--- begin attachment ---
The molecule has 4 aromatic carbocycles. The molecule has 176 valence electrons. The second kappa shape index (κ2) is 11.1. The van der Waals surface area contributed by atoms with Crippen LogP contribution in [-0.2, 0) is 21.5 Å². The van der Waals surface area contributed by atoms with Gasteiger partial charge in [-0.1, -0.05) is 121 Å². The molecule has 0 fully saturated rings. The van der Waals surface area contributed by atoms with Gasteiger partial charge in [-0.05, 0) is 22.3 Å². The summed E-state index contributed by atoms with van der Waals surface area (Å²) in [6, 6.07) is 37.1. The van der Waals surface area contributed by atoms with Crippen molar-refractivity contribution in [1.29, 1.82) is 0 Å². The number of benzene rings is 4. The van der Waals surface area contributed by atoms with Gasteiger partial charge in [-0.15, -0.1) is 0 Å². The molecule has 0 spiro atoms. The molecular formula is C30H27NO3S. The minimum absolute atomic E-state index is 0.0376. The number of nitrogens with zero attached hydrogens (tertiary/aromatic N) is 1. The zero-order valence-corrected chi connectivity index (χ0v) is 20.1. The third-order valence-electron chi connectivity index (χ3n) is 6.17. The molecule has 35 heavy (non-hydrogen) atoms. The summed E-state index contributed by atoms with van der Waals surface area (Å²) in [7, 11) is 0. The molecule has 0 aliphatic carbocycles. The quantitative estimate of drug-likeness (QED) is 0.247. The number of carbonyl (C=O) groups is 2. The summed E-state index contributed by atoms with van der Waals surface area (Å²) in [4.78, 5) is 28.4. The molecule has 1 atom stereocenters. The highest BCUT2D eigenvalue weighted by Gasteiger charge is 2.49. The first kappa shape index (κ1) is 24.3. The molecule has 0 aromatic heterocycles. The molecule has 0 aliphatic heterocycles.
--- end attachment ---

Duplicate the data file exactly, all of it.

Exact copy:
The molecule has 4 aromatic carbocycles. The molecule has 176 valence electrons. The second kappa shape index (κ2) is 11.1. The van der Waals surface area contributed by atoms with Crippen LogP contribution in [-0.2, 0) is 21.5 Å². The van der Waals surface area contributed by atoms with Gasteiger partial charge in [-0.1, -0.05) is 121 Å². The molecule has 0 fully saturated rings. The van der Waals surface area contributed by atoms with Gasteiger partial charge in [-0.05, 0) is 22.3 Å². The summed E-state index contributed by atoms with van der Waals surface area (Å²) in [6, 6.07) is 37.1. The van der Waals surface area contributed by atoms with Crippen molar-refractivity contribution in [1.29, 1.82) is 0 Å². The number of benzene rings is 4. The van der Waals surface area contributed by atoms with Gasteiger partial charge in [-0.15, -0.1) is 0 Å². The molecule has 0 spiro atoms. The molecular formula is C30H27NO3S. The minimum absolute atomic E-state index is 0.0376. The number of nitrogens with zero attached hydrogens (tertiary/aromatic N) is 1. The zero-order valence-corrected chi connectivity index (χ0v) is 20.1. The third-order valence-electron chi connectivity index (χ3n) is 6.17. The molecule has 35 heavy (non-hydrogen) atoms. The summed E-state index contributed by atoms with van der Waals surface area (Å²) in [7, 11) is 0. The molecule has 0 aliphatic carbocycles. The quantitative estimate of drug-likeness (QED) is 0.247. The number of carbonyl (C=O) groups is 2. The summed E-state index contributed by atoms with van der Waals surface area (Å²) in [4.78, 5) is 28.4. The molecule has 1 atom stereocenters. The highest BCUT2D eigenvalue weighted by Gasteiger charge is 2.49. The first kappa shape index (κ1) is 24.3. The molecule has 0 aromatic heterocycles. The molecule has 0 aliphatic heterocycles.